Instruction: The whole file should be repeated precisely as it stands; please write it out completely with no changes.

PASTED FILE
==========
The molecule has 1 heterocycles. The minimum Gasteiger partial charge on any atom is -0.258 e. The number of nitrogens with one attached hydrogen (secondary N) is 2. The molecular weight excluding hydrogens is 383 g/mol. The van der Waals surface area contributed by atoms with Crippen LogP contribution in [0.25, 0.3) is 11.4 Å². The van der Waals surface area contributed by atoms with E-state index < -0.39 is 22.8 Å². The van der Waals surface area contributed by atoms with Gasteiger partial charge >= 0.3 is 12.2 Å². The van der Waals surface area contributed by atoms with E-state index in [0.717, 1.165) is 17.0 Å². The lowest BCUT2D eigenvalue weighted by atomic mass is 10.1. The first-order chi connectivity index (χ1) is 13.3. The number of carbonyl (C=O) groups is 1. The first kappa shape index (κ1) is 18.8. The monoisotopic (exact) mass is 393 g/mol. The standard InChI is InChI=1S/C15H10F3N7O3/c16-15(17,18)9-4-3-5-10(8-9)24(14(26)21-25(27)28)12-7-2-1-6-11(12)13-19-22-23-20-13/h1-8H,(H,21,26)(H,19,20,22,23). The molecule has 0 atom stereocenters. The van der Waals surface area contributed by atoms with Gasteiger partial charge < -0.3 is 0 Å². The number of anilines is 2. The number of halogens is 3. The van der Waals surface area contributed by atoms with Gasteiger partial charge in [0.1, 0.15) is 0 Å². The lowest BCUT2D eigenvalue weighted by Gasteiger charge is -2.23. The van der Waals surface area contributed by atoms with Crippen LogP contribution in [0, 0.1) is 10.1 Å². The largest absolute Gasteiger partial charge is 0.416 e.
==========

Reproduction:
The molecule has 1 heterocycles. The minimum Gasteiger partial charge on any atom is -0.258 e. The number of nitrogens with one attached hydrogen (secondary N) is 2. The molecular weight excluding hydrogens is 383 g/mol. The van der Waals surface area contributed by atoms with Crippen LogP contribution in [0.25, 0.3) is 11.4 Å². The van der Waals surface area contributed by atoms with E-state index < -0.39 is 22.8 Å². The van der Waals surface area contributed by atoms with Gasteiger partial charge >= 0.3 is 12.2 Å². The van der Waals surface area contributed by atoms with E-state index in [0.717, 1.165) is 17.0 Å². The lowest BCUT2D eigenvalue weighted by atomic mass is 10.1. The first-order chi connectivity index (χ1) is 13.3. The number of carbonyl (C=O) groups is 1. The first kappa shape index (κ1) is 18.8. The monoisotopic (exact) mass is 393 g/mol. The standard InChI is InChI=1S/C15H10F3N7O3/c16-15(17,18)9-4-3-5-10(8-9)24(14(26)21-25(27)28)12-7-2-1-6-11(12)13-19-22-23-20-13/h1-8H,(H,21,26)(H,19,20,22,23). The molecule has 0 atom stereocenters. The van der Waals surface area contributed by atoms with Gasteiger partial charge < -0.3 is 0 Å². The number of anilines is 2. The number of halogens is 3. The van der Waals surface area contributed by atoms with Gasteiger partial charge in [0.1, 0.15) is 0 Å². The lowest BCUT2D eigenvalue weighted by Gasteiger charge is -2.23. The van der Waals surface area contributed by atoms with Crippen LogP contribution in [0, 0.1) is 10.1 Å². The largest absolute Gasteiger partial charge is 0.416 e.